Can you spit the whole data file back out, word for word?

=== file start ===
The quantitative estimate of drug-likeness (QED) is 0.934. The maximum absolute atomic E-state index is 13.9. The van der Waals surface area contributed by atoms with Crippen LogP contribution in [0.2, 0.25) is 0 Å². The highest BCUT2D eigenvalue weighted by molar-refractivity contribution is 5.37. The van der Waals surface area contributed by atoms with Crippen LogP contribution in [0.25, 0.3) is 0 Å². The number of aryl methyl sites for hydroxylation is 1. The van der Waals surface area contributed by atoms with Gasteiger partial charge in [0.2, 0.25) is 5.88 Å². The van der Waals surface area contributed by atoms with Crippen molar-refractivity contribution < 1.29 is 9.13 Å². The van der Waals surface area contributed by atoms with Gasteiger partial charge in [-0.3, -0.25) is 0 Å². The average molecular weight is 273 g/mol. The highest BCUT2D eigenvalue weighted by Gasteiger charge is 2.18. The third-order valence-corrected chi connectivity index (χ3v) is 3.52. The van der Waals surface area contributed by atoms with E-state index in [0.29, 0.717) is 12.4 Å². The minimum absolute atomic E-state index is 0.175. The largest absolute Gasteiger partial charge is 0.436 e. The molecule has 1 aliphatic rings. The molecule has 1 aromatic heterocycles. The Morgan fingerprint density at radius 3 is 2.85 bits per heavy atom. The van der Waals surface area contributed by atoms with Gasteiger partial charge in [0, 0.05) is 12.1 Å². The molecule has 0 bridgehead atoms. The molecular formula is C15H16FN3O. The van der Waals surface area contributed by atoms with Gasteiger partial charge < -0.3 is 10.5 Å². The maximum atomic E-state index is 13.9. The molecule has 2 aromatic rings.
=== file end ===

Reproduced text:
The quantitative estimate of drug-likeness (QED) is 0.934. The maximum absolute atomic E-state index is 13.9. The van der Waals surface area contributed by atoms with Crippen LogP contribution in [0.2, 0.25) is 0 Å². The highest BCUT2D eigenvalue weighted by molar-refractivity contribution is 5.37. The van der Waals surface area contributed by atoms with Crippen LogP contribution in [0.25, 0.3) is 0 Å². The number of aryl methyl sites for hydroxylation is 1. The van der Waals surface area contributed by atoms with Gasteiger partial charge in [0.2, 0.25) is 5.88 Å². The van der Waals surface area contributed by atoms with Crippen molar-refractivity contribution < 1.29 is 9.13 Å². The van der Waals surface area contributed by atoms with Gasteiger partial charge in [-0.3, -0.25) is 0 Å². The average molecular weight is 273 g/mol. The highest BCUT2D eigenvalue weighted by Gasteiger charge is 2.18. The third-order valence-corrected chi connectivity index (χ3v) is 3.52. The van der Waals surface area contributed by atoms with E-state index in [0.29, 0.717) is 12.4 Å². The minimum absolute atomic E-state index is 0.175. The largest absolute Gasteiger partial charge is 0.436 e. The molecule has 1 aliphatic rings. The molecule has 1 aromatic heterocycles. The Morgan fingerprint density at radius 3 is 2.85 bits per heavy atom. The van der Waals surface area contributed by atoms with Gasteiger partial charge in [0, 0.05) is 12.1 Å². The molecule has 0 bridgehead atoms. The molecular formula is C15H16FN3O. The van der Waals surface area contributed by atoms with Gasteiger partial charge < -0.3 is 10.5 Å². The maximum atomic E-state index is 13.9. The molecule has 2 aromatic rings.